CHELSEA — Residents will vote soon at Town Meeting on whether to approve school and municipal budgets that could increase their property taxes.

Voting is scheduled for 8 a.m. to 8 p.m. June 11, and the open Town Meeting will start at 6:30 p.m. June 13. Both will be held at Chelsea Elementary School.

Other issues include numerous elective positions and ordinance updates, including changes to the town’s minimum lot size ordinance. Voting on an increasing Regional School Unit 12 budget, which town officials said could increase the property tax rate, also will be held June 11.

The town’s Budget Committee recommends municipal expenditures totaling $1,465,485, while the selectmen are recommending $1,485,026. The original budget compiled by Town Manager Scott Tilton was $1,494,396.

Chelsea Town Manager Scott Tilton

The Budget Committee’s recommendation is an 8.5% increase over last year’s $1,349,836 spending plan, while the selectmen’s budget shows a 10% increase. Revenue, including state revenue sharing and $150,000 in surplus funding being carried forward from the current fiscal year, is expected to increase 4.5% from $753,650 last fiscal year to $787,888.

The revenue increase is stimulated by an additional $50,000 in estimated excise tax revenue and small increases anticipated in building permit revenue and tax lien costs.

The town is estimating it will raise $697,138 through taxes this year, $101,952 — or 17.1% — more than last fiscal year. Tilton said it was difficult to predict the property tax rate, but estimated it could increase to “at least” $20.45 per $1,000 worth of assessed property value. He said the town’s Select Board will choose a tax rate after it decides how much surplus funding will carry into next year and how much overlay funding to work into the budget.

Chelsea’s RSU 12 local share — spurred by sizeable student increase — has increased $137,435 over last fiscal year, from $2,340,401 to $2,477,836. Tilton said the increased school budget could increase property tax rates by up to 75 cents per $1,000 of property value.

“Our valuation is going up and our student count is going up,” Tilton said. “That’s going to increase the mill rate no matter what.”

Selectman Mike Pushard, when discussing road repairs with Chelsea residents during a May 9 Select Board meeting, suggested voting down the RSU 12 budget to save the town some tax money for other projects.

“One vote down for that school budget would save us $40,000 to $50,000 on our end,” he said. “That’s almost more important than coming to our annual town budget and voting for your municipal budget.”

The biggest increase for a single expenditure line item falls under “summer roads,” which increases $120,297 — or 34.4% — from $349,563 to $469,860. Tilton said $95,000 of that increase is tied to a culvert repair on Nelson Road. He said all but $95,000 is covered by a grant, which the town would lose if the $240,000 project is not complete by next fiscal year.

There are a total of seven changes from the Select Board’s budget recommended by the Budget Committee. Most are marginal, but the committee recommended slightly higher funding for some items and totally omitted funding for others.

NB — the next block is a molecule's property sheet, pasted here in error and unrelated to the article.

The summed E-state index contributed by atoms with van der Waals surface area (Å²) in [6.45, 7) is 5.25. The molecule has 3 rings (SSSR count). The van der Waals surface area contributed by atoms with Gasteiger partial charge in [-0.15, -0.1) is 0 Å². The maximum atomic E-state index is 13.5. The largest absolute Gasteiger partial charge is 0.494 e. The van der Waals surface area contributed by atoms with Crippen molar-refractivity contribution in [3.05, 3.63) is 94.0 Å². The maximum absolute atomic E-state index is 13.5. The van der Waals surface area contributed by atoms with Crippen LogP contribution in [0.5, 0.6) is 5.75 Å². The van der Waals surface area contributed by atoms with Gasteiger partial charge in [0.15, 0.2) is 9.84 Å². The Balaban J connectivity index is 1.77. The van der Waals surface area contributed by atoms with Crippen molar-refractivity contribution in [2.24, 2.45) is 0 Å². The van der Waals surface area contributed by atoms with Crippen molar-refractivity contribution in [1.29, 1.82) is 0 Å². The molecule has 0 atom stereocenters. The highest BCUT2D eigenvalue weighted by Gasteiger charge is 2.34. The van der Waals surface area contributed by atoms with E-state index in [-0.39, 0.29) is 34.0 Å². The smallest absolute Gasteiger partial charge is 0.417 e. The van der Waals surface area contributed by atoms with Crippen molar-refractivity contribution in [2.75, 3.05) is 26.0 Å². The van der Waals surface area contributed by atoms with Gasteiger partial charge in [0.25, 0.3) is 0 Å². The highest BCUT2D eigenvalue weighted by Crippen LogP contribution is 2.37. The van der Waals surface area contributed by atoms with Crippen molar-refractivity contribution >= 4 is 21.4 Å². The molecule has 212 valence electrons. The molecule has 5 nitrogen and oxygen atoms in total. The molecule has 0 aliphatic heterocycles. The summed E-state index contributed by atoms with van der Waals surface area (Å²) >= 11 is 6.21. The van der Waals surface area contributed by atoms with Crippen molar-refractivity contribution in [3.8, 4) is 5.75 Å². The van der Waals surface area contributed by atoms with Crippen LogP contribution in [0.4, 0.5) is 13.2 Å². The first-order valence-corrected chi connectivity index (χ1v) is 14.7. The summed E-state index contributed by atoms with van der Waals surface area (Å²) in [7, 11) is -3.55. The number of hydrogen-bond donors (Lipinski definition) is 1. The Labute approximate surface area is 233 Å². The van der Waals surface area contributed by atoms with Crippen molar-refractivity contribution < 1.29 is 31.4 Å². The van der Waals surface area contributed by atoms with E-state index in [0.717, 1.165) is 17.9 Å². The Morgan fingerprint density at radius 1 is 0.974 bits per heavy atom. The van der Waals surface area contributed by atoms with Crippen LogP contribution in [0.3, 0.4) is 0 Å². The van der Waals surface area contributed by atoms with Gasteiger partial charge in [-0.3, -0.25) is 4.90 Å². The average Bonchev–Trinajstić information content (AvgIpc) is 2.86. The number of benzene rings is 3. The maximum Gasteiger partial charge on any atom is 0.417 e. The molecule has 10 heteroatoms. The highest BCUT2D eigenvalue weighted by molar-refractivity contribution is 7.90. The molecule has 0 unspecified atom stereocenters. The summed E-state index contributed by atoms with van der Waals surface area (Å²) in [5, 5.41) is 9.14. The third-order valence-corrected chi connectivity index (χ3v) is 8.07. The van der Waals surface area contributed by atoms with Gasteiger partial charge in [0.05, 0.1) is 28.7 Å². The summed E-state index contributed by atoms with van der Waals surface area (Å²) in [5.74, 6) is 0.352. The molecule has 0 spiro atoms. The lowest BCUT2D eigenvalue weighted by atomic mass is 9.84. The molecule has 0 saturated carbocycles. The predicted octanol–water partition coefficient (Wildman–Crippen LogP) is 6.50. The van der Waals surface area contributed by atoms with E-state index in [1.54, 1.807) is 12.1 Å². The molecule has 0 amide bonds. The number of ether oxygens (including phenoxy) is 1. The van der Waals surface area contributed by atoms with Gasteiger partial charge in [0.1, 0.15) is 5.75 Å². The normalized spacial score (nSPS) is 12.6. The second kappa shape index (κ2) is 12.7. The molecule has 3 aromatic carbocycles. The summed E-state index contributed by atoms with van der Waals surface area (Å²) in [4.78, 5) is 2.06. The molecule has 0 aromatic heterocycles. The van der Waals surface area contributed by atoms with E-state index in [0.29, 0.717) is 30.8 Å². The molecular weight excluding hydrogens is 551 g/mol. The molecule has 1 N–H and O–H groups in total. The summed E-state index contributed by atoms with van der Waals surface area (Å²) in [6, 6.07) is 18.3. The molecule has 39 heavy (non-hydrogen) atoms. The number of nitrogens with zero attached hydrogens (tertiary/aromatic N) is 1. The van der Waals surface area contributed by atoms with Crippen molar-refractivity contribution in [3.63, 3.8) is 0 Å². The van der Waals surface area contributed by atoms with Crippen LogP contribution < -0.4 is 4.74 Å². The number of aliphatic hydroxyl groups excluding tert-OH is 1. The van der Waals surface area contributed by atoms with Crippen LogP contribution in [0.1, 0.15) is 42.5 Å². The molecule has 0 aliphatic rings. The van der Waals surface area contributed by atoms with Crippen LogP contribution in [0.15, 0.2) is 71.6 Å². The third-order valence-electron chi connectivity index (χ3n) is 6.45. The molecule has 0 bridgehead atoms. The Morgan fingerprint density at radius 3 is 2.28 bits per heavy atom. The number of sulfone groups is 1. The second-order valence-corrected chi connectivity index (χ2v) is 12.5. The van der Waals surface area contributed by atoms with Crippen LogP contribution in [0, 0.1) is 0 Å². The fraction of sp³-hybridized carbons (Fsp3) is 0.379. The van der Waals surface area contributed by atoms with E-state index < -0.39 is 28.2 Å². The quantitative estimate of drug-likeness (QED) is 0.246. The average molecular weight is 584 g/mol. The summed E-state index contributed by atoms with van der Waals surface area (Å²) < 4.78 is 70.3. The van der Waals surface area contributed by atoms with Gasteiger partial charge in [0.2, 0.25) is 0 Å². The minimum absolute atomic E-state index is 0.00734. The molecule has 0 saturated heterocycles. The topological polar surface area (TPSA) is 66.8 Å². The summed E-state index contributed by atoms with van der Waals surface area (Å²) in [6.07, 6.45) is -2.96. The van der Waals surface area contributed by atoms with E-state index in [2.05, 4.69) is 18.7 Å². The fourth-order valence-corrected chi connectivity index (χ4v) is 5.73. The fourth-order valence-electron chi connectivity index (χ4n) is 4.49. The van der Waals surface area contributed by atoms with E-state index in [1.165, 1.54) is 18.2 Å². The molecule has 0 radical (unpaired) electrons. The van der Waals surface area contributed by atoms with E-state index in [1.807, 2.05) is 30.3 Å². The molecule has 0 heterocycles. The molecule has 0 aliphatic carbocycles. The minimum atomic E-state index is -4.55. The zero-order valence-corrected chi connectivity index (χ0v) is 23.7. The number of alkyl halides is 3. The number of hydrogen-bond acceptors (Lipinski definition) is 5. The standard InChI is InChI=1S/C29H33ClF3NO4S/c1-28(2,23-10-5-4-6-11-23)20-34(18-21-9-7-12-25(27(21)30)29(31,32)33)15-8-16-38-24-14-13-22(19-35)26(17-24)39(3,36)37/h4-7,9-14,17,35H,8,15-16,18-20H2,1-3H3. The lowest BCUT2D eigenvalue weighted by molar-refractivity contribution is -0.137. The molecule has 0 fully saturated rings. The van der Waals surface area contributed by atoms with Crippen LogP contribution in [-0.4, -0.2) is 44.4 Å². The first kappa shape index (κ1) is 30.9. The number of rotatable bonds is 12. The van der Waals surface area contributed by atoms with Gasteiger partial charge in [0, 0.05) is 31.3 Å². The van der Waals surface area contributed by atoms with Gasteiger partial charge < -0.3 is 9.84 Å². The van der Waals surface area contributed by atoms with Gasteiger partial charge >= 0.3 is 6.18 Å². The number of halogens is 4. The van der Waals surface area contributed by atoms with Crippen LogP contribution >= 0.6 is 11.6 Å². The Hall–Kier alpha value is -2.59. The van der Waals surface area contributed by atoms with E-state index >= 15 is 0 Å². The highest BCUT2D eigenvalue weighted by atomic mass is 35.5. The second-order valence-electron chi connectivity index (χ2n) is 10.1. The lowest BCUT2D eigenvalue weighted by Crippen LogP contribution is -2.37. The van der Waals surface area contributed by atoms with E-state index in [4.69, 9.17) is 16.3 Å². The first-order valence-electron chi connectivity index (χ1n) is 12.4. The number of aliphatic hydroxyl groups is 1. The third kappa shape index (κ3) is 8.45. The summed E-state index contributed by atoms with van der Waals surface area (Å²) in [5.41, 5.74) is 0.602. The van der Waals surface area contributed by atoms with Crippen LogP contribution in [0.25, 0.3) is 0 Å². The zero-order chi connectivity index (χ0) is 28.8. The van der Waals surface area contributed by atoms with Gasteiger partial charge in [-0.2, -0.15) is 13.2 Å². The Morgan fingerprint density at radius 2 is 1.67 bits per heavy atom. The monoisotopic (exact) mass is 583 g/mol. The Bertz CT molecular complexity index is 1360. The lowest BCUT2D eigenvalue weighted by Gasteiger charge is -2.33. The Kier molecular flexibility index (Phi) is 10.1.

The Budget Committee recommends no funding for a school bus that takes high school students from home to Chelsea Elementary School — the point where they are picked up by buses to take them to their school of choice in the morning and dropped off after school is out. Tilton said if no funding was put in the budget for this service, guardians would have to drive their children to and from Chelsea Elementary or find another way to get there. The Select Board recommended $26,066 for the service.

Smaller increases of $11,626, $11,343 and $10,096 are shown under lines for administration, employee benefits and public safety dispatch, respectively.

Pushard is running unopposed for his position, Scott Arnold and Carol Belanger are running unopposed for two-year terms on the Planning Board, Henry Truman is running unopposed for a three-year term on the Board of Appeals, and Richard Danforth is running for a three-year term on the Board of Assessment Review, a three-year term on the Budget Committee and a three-year term on the Board of Appeals.

A host of elective positions will need to be filled by write-in candidates, including four positions on the Board of Appeals, five positions on the Board of Assessment Review, one position on the RSU 12 board of directors, four positions on the Planning Board and one person on the Budget Committee. Write-ins must receive at least 25 votes, Tilton said.

Article 23 could authorize the town to spend $18,602 enter an agreement with Affinity LED to convert the town’s streetlights to LED lights. According to the warrant, converting to LED lights could save the town $6,400 annually over traditional streetlights.

A change the town’s minimum lot size could allow more residential units on smaller properties. Currently, the minimum lot size for any residential dwelling in 2 acres. With the new change, the minimum stays at 2 acres, but each additional unit on a lot requires an additional half-acre. This means a duplex could sit on 2.5 acres, rather than four.

The town also will consider a proposed Floodplain Management Ordinance to line the town up with state regulations and a proposed Vehicle Excise Tax Exemption Ordinance designed to exempt those serving in the U.S. Armed Forces outside of the state or deployed for military services but still wish to register their cars in Chelsea.


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